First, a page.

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Links for December 16th 2009 through December 18th 2009:
- Privacy groups challenge Facebook on new settings [BBC News] – “Ten privacy groups in the US have filed a complaint to the Federal Trade Commission over Facebook’s new privacy settings. They argue that privacy on the social networking site has been adversely affected as the firm encourages users to open up their profiles. The company changed its privacy settings, ostensibly to make it easier for users to control their profiles. But it also made it easier for content to be shared with all Facebook users. The idea that personal photos and comments can be seen by all 350 million Facebook users has angered privacy groups. The complaint, filed by the Electronic Privacy Information Center and signed by nine other privacy groups, argues that the recent changes “adversely impact users”. Facebook’s changes to users’ privacy settings disclose personal information to the public that was previously restricted,” the complaint read. “
- Microsoft admits code theft for Chinese blog Juku [BBC News] – “Microsoft has indefinitely suspended its Chinese microblogging service MSN Juku after admitting that it “copied” code used to create the site. A vendor contracted to work for the software giant was caught lifting code from a rival Canadian start-up, Plurk. According to Plurk as much as 80% of the basecode was “stolen directly”. Microsoft apologised to Plurk, saying “we are obviously very disappointed but we assume responsibility for this situation”.”
- Child groups slam Conroy’s ISP filtering plans – internet content filtering, mandatory internet fitering, National Children’s and Youth Law Centre (NCYLC), Save the Children [Computerworld] – Children’s rights groups have spoken out against the Federal Government’s plans to introduce mandatory ISP-level filtering, saying it will not effectively protect children. International child rights group, Save the Children, said while it congratulates the government on its attempt to improve the safety of children online, an ISP-level filter is not the best way to offer protection. Child rights specialist, and organisation spokesperson, Dr Annie Pettitt, said it would be more appropriate for the government to educate children and families about appropriate and safe Internet use. “The filter could lull parents into a false sense of security thinking that it is working, but we know hackers are always ahead of those filtering technologies,” Pettitt said. “We could be left in a situation where we think that the filter is sorting out stuff, when in fact it’s not.””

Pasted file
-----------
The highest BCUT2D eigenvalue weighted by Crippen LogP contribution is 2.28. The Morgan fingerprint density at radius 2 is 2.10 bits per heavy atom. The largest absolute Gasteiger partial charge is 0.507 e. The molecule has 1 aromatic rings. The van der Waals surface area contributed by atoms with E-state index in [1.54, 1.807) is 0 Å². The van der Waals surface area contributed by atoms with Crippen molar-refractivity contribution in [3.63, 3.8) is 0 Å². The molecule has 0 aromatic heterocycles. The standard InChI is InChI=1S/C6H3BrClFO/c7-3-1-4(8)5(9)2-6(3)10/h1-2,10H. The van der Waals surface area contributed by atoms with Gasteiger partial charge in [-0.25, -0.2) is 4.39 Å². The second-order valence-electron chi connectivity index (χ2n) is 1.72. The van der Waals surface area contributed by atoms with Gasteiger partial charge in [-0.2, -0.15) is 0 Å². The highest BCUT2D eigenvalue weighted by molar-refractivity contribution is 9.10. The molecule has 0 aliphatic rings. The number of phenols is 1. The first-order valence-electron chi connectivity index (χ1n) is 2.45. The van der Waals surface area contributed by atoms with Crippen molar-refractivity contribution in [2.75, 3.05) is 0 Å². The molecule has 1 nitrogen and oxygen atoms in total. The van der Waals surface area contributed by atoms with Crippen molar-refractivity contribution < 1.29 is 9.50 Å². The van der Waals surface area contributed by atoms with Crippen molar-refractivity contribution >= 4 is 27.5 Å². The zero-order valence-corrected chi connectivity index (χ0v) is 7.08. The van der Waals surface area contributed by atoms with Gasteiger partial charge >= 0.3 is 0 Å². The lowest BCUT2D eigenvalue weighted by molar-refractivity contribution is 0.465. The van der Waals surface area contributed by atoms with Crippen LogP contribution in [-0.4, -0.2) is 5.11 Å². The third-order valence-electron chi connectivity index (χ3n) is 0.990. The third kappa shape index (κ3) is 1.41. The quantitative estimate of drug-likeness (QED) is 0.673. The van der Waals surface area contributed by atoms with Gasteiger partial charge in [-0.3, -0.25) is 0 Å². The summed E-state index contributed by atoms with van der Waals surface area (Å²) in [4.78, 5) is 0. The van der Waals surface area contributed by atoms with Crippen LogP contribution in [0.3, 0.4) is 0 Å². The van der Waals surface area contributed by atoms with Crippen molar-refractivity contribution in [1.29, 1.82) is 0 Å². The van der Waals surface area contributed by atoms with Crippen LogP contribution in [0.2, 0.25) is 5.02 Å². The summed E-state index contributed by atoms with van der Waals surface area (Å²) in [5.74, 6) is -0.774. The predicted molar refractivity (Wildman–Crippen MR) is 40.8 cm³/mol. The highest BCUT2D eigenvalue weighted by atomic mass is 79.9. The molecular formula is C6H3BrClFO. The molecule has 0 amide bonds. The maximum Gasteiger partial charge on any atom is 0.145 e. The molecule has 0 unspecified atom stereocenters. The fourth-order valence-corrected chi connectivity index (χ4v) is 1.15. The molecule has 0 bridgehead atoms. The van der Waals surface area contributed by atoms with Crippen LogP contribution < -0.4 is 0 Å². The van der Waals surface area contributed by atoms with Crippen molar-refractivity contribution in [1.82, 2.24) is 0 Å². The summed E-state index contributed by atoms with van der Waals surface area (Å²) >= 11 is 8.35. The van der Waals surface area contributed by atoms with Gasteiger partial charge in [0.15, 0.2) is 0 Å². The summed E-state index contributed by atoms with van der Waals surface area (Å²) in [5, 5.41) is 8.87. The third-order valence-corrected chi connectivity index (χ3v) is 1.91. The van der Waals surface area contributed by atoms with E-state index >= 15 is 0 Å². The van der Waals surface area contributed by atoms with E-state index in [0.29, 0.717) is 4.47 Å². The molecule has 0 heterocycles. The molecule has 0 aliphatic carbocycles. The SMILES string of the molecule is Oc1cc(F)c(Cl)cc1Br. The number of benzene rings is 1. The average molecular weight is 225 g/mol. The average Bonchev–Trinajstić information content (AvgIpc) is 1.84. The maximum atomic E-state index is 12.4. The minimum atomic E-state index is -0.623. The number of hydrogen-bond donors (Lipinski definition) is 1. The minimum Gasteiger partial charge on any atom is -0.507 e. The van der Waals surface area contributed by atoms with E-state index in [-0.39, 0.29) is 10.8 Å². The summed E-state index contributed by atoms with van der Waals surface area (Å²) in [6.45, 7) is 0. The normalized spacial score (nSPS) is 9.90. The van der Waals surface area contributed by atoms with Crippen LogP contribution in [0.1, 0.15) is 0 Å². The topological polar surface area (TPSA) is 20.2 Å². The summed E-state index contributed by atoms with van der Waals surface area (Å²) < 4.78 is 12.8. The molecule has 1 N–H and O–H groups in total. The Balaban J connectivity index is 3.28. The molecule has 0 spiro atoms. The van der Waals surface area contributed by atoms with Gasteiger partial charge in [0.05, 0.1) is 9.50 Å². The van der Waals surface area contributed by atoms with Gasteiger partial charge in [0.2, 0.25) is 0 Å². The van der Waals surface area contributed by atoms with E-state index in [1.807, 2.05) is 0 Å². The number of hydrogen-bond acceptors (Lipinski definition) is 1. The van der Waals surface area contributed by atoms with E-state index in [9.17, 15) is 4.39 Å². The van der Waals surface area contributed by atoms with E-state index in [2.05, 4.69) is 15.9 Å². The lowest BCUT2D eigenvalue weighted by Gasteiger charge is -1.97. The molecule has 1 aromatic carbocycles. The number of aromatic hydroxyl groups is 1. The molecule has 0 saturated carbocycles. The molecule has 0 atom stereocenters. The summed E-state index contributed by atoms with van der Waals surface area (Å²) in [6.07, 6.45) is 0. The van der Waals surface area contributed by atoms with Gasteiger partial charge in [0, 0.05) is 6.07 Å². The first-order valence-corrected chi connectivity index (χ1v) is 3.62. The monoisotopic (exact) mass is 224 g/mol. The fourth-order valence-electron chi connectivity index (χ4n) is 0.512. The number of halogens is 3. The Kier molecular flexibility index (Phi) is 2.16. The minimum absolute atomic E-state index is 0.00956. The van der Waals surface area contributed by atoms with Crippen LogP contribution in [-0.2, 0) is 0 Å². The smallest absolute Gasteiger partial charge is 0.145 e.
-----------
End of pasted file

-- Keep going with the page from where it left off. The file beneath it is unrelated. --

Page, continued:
Earlier today I was interviewed by Damien Smith on RTR FM’s morning magazine talking about the Australian Federal Government’s plan to introduce national internet censorship. As you might imagine, I’m not a fan of the plan, and think its the thin edge of a very large, potentially very conservative and encompassing censorship programme. Feel free to listen to the interview, or grab the direct mp3 download, but more than that, please take a look at this material and judge the plan for yourself:
- The Official Report on the ISP Filtering Trial in Australia by Enex
- Net censorship trial report brings more questions than answers by EFA
- Google Australia’s Response to the Internet Filter Plans
- An open letter to Stephen Conroy by Eric Pinkerton
- Welcome to National Censorship Day by David Braue
Links for March 25th 2009 through March 30th 2009:
- Vintage DHARMA ads.[Flickr] – An outstanding set of fan-made ads for the more banal side of Lost‘s Dharma Initiative! By Adam Campbell [Via io9]
- Shooter video games ‘sharpen vision’ [News.com.au] – “Slaying hordes of bad guys in fast-paced video games improves vision, a study has shown for the first time. Far from being harmful to eyesight, as some had feared, action games provide excellent training for what eye doctors call contrast sensitivity, the study found. Contrast sensitivity is the ability to notice tiny changes in shades of grey against a uniform background, and is critical to everyday activities such as night driving and reading. It often degrades with age. The findings, published in Nature Neuroscience, reveal a previously unsuspected adaptability in the brain, and could open the way to new therapies, the researchers said.” (This week, video games are good! 🙂